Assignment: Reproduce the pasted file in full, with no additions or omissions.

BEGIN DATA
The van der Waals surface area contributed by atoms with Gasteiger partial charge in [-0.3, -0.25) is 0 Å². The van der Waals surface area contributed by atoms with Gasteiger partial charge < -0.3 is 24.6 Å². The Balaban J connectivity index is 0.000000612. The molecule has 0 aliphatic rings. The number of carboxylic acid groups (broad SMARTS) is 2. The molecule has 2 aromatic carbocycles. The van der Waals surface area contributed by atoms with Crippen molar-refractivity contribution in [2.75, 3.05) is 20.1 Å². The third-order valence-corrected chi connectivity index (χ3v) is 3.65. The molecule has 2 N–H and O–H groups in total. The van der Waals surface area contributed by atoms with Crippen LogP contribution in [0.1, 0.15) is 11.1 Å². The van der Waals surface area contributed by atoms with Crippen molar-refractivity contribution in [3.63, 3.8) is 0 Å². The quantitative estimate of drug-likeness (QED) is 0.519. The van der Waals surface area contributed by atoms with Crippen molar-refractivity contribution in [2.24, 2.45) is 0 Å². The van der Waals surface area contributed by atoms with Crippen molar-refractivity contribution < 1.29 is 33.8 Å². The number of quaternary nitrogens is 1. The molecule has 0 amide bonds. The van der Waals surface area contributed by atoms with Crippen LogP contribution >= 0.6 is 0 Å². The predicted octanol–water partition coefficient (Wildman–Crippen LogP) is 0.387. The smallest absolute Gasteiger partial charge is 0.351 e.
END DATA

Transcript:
The van der Waals surface area contributed by atoms with Gasteiger partial charge in [-0.3, -0.25) is 0 Å². The van der Waals surface area contributed by atoms with Gasteiger partial charge < -0.3 is 24.6 Å². The Balaban J connectivity index is 0.000000612. The molecule has 0 aliphatic rings. The number of carboxylic acid groups (broad SMARTS) is 2. The molecule has 2 aromatic carbocycles. The van der Waals surface area contributed by atoms with Crippen molar-refractivity contribution in [2.75, 3.05) is 20.1 Å². The third-order valence-corrected chi connectivity index (χ3v) is 3.65. The molecule has 2 N–H and O–H groups in total. The van der Waals surface area contributed by atoms with Crippen LogP contribution in [0.1, 0.15) is 11.1 Å². The van der Waals surface area contributed by atoms with Crippen molar-refractivity contribution in [3.63, 3.8) is 0 Å². The quantitative estimate of drug-likeness (QED) is 0.519. The van der Waals surface area contributed by atoms with Crippen molar-refractivity contribution in [2.24, 2.45) is 0 Å². The van der Waals surface area contributed by atoms with Crippen molar-refractivity contribution < 1.29 is 33.8 Å². The number of quaternary nitrogens is 1. The molecule has 0 amide bonds. The van der Waals surface area contributed by atoms with Crippen LogP contribution >= 0.6 is 0 Å². The predicted octanol–water partition coefficient (Wildman–Crippen LogP) is 0.387. The smallest absolute Gasteiger partial charge is 0.351 e.